Former banana workers in northern Honduras met with the United Nations (UN) Commissioner to demand compensation for the contamination they received last century from nemagon, a substance used in banana areas to combat nematodes.
“The UN’s intervention will help us face the Standard Fruit Company Honduras so that we can solve this problem and obtain fair compensation,” the farmers’ defense attorney stated.
The meeting with the UN Human Rights was a positive step to obtain fair compensation in a struggle that has lasted more than 25 years.
What is nemagon?
According to the Atlas of Environmental Justice Atlas of Environmental Justice (an inventory of socio-environmental conflicts and resistance at a global level), nemagon is the popular name for DiBromoCloroPropane (DBCP), the active ingredient in a nematicide used as a soil fumigant created by Dow Chemical to eradicate a worm from banana plantations owned by the United Fruit Company.
As a consequence of its use during the seventies and eighties of the last century, thousands of peasants got ill, had malformations, serious allergies and other skin diseases; Today, more than 5,000 Honduran peasants are asking for financial compensation to ensure a dignified death.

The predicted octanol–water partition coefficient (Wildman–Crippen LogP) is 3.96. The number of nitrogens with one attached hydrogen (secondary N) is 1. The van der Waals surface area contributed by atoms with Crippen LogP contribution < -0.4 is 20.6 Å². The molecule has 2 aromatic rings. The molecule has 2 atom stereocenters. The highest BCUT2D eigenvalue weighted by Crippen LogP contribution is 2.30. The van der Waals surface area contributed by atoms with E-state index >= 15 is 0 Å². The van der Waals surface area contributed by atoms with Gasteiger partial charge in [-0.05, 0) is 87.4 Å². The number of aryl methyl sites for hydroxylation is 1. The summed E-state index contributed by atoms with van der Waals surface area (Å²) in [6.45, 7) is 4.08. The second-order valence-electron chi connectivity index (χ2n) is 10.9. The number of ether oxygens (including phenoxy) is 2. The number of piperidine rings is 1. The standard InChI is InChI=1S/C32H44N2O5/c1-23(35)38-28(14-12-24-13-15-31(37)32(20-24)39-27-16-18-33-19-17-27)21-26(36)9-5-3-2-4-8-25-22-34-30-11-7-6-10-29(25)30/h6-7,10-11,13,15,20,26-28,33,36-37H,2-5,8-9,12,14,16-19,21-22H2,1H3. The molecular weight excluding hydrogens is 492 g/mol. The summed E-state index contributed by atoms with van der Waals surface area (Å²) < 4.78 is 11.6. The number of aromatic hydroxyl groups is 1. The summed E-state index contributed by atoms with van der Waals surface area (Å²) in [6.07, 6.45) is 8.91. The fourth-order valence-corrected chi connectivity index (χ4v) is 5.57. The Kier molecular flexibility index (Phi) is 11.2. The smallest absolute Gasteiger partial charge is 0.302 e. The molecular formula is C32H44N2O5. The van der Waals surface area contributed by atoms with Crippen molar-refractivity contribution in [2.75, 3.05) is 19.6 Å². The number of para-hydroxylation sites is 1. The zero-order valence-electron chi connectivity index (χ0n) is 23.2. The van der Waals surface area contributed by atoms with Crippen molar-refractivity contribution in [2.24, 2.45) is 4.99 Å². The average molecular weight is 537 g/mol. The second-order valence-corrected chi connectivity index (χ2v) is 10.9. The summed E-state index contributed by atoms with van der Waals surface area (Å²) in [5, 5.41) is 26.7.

For almost two decades, farmers have claimed they have contracted skin cancer, sterility, deficiencies in bone development, and vision problems due to being exposed to the chemical during working hours. Studies on the impact this nematicide had on the natural environment (water, land, soil) have not been carried out yet. Women and their children were also affected.
As stated in the Atlas of Environmental Justice report, in 1978, having proven toxicity, Dow Chemical and Standard Fruit Company (Dole) signed a contract in which Dow Chemical sold part of the existing DBCP inventory to Dole but solely to be used outside the US. In 1979 the use of the pesticide was suspended in Costa Rica and Dole moved the use of the chemical to Honduras.
The pesticide has been banned throughout the Honduran territory and throughout the world. However, there are still thousands of families suffering the consequences of the chemical and without being justly compensated. Many peasants died from the nemagon and never received compensation.
This reality was experienced by the entire Central American region with notable impacts in Costa Rica and Nicaragua. In 2008, the Permanent Peoples’ Court (TPP) in Lima decided to morally and ethically sanction the attitudes of these companies that, guided by economic interest, harmed thousands of peasant families in the Central American Caribbean.